Battle lines drawn

No one is prepared to take on too much risk ahead of the Bank of Japan and Federal Open Market Committee (FOMC) meets.

  • The S&P 500 has closed unchanged (range of 2135 to 2153), and utilities, real estate investment trusts (REITs) and financials performed well.
  • We’ve seen limited moves in fixed income, with the US ten-year treasury pushing up one basis point to 1.70%. The US dollar down 0.2% on the session.
  • AUD was the mover on the session, trading in a range of $0.7573 to $0.7474. Good selling has been into the 12 September high of $0.7561, and a daily close above this former high would turn me more bullish. I continue to trade a $0.7560 to $0.7450 range, but happy to take direction on a break either side of this range.
  • AUD/NZD has been getting some good attention from FX traders, with price action becoming more bullish and reacting to the fact that on a number of fundamental inputs the pair is ‘cheap’. The break of the August downtrend yesterday sets the pair up for a move into the NZ$1.0430 area.
  • Spot rebar and iron ore both continue to head lower, with spot iron ore in AUD terms now at the lowest since mid-June, having fallen 10.4% since early August. One for the radar, but AUD/USD is showing absolutely no correlation with this key terms of trade.
  • US oil prices are a touch lower from yesterday’s Asian trade. Again, watch price around $43.00. A closing break through strong bids should see a quick move into $40.00 and I expect traders to jump on this as a trade.
  • Staying in the FX market, USD/JPY remains the ‘must watch’ currency pair given the event risk this week. It’s no surprise that no one in the market is prepared to push prices around, but that will change on a closing break below ¥100 (the June uptrend) or ¥103 (the January downtrend). Stay neutral for now, but be prepared to react when the market dictates. One suspects moves in USD/JPY will have more far reaching implications for many other markets, including the RMB.
  • Some focus on China with good gains yesterday in the Hong Kong and mainland markets. We heard the Ministry of Finance has selected RMB1 trillion of further projects funded through their public-private partnership to add to the substantial fiscal stimulus already announced. It’s interesting to see the China A-shares premium over the H-shares (Chinese companies traded in Hong Kong) is now at the lowest premium since 2014 as investors see greater ‘value’ in Hong Kong.
  • The Bank of International Settlements (BIS) report from the weekend is well worth investigating, with warnings that the credit-to-GDP ‘gap’ has exceeded all other nations. Some of the headline writers have talked about a future banking crisis, with China generating less and less growth per unit of credit. Another concern to put on the radar, although it is well known that China’s credit binge has reached extreme levels. What’s the catalyst to turn this into a negative scenario?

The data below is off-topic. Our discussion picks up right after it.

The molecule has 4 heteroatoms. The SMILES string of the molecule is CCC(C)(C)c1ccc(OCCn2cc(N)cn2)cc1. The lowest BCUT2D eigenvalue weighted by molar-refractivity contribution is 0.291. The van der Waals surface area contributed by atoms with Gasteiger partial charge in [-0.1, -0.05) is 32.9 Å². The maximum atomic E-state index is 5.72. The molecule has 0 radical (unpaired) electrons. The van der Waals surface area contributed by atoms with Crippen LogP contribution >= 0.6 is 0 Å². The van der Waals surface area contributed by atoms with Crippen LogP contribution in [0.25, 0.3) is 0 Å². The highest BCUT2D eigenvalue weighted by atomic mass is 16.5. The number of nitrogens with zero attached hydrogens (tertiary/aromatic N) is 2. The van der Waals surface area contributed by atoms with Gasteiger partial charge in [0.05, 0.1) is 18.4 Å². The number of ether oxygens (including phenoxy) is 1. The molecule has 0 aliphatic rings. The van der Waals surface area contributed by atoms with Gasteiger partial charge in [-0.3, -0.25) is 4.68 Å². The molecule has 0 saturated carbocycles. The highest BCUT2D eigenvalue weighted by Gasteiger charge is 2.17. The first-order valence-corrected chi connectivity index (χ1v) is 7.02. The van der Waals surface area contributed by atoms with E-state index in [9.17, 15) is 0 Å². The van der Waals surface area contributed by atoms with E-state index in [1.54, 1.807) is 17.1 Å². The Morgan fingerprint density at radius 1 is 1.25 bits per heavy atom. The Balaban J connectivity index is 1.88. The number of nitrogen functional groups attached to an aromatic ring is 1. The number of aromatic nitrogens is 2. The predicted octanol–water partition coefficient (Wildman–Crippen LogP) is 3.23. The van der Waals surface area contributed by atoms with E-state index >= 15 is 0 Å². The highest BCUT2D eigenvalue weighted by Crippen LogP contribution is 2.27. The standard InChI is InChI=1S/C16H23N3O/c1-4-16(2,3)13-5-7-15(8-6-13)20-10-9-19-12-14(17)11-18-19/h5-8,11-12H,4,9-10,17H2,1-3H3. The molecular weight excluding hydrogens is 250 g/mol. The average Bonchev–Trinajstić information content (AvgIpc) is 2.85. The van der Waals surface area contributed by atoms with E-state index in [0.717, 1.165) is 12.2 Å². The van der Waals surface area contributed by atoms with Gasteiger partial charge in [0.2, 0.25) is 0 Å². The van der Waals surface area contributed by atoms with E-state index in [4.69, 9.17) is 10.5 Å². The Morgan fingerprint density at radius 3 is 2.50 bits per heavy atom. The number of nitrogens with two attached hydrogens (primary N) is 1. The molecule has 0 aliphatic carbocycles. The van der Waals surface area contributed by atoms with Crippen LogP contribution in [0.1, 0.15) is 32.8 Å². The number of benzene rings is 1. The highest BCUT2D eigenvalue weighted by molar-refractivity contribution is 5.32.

• Turning to the Aussie market and SPI futures are flat. We are calling the cash market slightly lower at 5284 - if the exchange opens today. We are waiting for a statement, but by all accounts it will be open and one can also hope it opens in the correct order.

If the ASX 200 does open today, one suspects that there will be an air of relief and many will be pleased that the technical glitch happened on a day where corporate news flow was limited and the leads from Wall Street were as flat as you will ever see. That subdued volatility, however, may change this week with the Bank of Japan (BoJ) and FOMC meetings dictating that the exchange simply needs to be open.

The key this week for me is how the Japanese and US fixed income market react to ether central bank decisions. If ‘real’ bond yields (ie. inflation adjusted) start moving up, it will cause a tightening of financial conditions that will not be taken well by the credit or equity markets. One suspects that if US ‘real’ yields do increase it will be accompanied by a stronger USD, which will exasperate the issue, so this will be an important consideration for the Federal Reserve. In both meetings, the playbooks are diverse, although for those brave enough to trade over the announcements and not reduce risk I suspect the FOMC meeting will be the easier of the two to trade. There is still no clear view on how the JPY will actually behave if the BoJ cut the deposit rate into deeper negative territory. It can often be far easier to react than prophesise!

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